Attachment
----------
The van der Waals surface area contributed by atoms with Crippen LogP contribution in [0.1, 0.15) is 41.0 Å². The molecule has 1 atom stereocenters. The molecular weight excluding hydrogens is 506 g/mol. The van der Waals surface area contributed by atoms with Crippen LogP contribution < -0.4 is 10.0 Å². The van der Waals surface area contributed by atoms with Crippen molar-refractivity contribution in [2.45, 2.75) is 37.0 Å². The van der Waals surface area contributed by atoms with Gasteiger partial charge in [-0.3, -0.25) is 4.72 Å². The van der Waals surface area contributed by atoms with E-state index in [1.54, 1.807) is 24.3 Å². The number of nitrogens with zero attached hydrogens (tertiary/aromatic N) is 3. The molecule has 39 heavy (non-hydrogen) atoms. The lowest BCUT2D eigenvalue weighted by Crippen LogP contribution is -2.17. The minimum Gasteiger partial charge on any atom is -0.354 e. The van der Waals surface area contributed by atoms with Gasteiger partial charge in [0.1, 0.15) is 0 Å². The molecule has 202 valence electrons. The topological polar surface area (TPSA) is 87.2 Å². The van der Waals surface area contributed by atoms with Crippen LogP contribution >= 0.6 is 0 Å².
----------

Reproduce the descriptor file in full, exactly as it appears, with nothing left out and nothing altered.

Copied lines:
The van der Waals surface area contributed by atoms with Crippen LogP contribution in [0.1, 0.15) is 41.0 Å². The molecule has 1 atom stereocenters. The molecular weight excluding hydrogens is 506 g/mol. The van der Waals surface area contributed by atoms with Crippen LogP contribution < -0.4 is 10.0 Å². The van der Waals surface area contributed by atoms with Crippen molar-refractivity contribution in [2.45, 2.75) is 37.0 Å². The van der Waals surface area contributed by atoms with Gasteiger partial charge in [-0.3, -0.25) is 4.72 Å². The van der Waals surface area contributed by atoms with E-state index in [1.54, 1.807) is 24.3 Å². The number of nitrogens with zero attached hydrogens (tertiary/aromatic N) is 3. The molecule has 39 heavy (non-hydrogen) atoms. The lowest BCUT2D eigenvalue weighted by Crippen LogP contribution is -2.17. The minimum Gasteiger partial charge on any atom is -0.354 e. The van der Waals surface area contributed by atoms with Gasteiger partial charge in [0.1, 0.15) is 0 Å². The molecule has 202 valence electrons. The topological polar surface area (TPSA) is 87.2 Å². The van der Waals surface area contributed by atoms with Crippen LogP contribution >= 0.6 is 0 Å².